Anyone that frequents the Willard Building or is involved in activism at Penn State may have seen posters from Identity Evropa, whom many on campus claim is white supremacist group.
These posters sparked an outrage in light of the recent white supremacist movements happening across the United States. Despite claims made by students, exactly who this group was andwhat they stood for was unclear.
“We are a generation of awakened Europeans who have discovered that we are part of the great peoples, history, and civilization that flowed from the European continent. We reject the idea that our identities are mere abstractions to be deconstructed. We oppose those who would defame our history and rich cultural heritage. In a time when every other people are asserting their identity, without action, we will have no chance to resist our dispossession,” it says in the “about us” section on Identity Evropa’s site.
I reached out to their organization in hopes they had a comment on the controversy caused, and for a better understanding of what their organization stood for. I was put in contact with a man who went under the alias Matthias.
“Identity Evropa is an American based, identitarian organization… We are part-activist organization, but also part-fraternity organization for people of European heritage who understand that their identity and status is changing in the United States. They understand that expecting people of European heritage to not have a collective group interest of group identity is really unreasonable.”
Many people call Identity Evropa group of white supremacists. However, the organization insists they aren’t.
“We have to remind ourselves that these are just posters… This is just speech at a public university. When people use these words they reveal to us that they can’t engage with us and our ideas. Our ideas right now are very relevant for young people of European heritage. Especially in universities where they are often taught in humanities and social sciences that people of European heritage are responsible for most of the ills, if not all of the ills, of the world and effectively exist on the oppression of other groups.”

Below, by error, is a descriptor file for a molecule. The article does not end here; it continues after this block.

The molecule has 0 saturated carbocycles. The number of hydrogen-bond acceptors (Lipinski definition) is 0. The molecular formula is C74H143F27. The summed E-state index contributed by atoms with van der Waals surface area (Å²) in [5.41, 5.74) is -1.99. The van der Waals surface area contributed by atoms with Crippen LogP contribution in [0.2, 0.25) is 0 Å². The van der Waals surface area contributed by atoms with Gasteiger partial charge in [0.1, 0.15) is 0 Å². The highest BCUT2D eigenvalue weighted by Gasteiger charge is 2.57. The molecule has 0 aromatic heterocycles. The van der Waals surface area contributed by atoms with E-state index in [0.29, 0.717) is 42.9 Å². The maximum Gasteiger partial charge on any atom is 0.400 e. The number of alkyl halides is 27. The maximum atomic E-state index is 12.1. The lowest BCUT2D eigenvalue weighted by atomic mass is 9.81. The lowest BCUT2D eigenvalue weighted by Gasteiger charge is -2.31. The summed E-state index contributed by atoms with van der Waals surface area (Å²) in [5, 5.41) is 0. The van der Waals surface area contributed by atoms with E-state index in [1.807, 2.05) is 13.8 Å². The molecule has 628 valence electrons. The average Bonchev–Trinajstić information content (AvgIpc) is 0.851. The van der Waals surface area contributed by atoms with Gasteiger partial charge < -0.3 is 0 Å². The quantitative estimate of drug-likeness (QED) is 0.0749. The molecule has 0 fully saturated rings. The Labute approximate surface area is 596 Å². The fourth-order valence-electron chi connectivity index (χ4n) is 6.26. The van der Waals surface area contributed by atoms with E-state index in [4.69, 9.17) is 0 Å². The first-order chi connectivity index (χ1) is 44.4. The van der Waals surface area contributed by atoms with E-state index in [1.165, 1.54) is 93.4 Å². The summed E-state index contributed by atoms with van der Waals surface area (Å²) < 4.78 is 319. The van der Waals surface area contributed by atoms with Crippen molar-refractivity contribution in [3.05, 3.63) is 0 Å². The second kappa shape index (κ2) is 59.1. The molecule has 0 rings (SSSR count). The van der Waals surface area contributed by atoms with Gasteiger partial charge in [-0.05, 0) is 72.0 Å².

Matthias also addressed this problem. Many people recognize the atrocities of more recent history being the work of Europeans and white Americans, but do not address the atrocities from longer ago committed by other ethnicities.
“Conquests, oppression, slavery, all of these things existed well before European people. To say that just because people of European heritage have been most successful at certain things, isn’t to say we are uniquely responsible for evil in the world… it’s a scapegoating of people who are conscientious of ethics… We are going to own both the good and bad parts… but that doesn’t mean we are going to be bludgeoned and held solely responsible.”
As well, Matthias made the claim that the rights of Americans with European ancestry are being diminished. He also claimed diversity and multicultural systems pose a problem in today’s society.
“People of all cultures ultimately have their own preferences, their own interests, their own ideas, their own tendencies as collectives. We see that there are a number of costs associated with multicultural systems and diversity. Diversity is basically this idea that is to never be questioned in our society, it is to never be critiqued. Really, we need to have that conversation about what exactly are the costs and what is going on, because at the end of the day these policies on immigration, diversity, multiculturalism, and this moral imperative means that we include people of European heritage less in society. Why should people of European heritage want that?”
This is just speech at a public university. When people use these words they reveal to us that they can’t engage with us and our ideas. Our ideas right now are very relevant for young people of European heritage. Especially in universities where they are often taught in humanities and social sciences that people of European heritage are responsible for most of the ills, if not all of the ills, of the world and effectively exist on the oppression of other groups. Matthias
While this point of view can definitley be debated, one epidemic that is undoubtedly a problem in America currently is the presence of neo-nazis and white supremicists.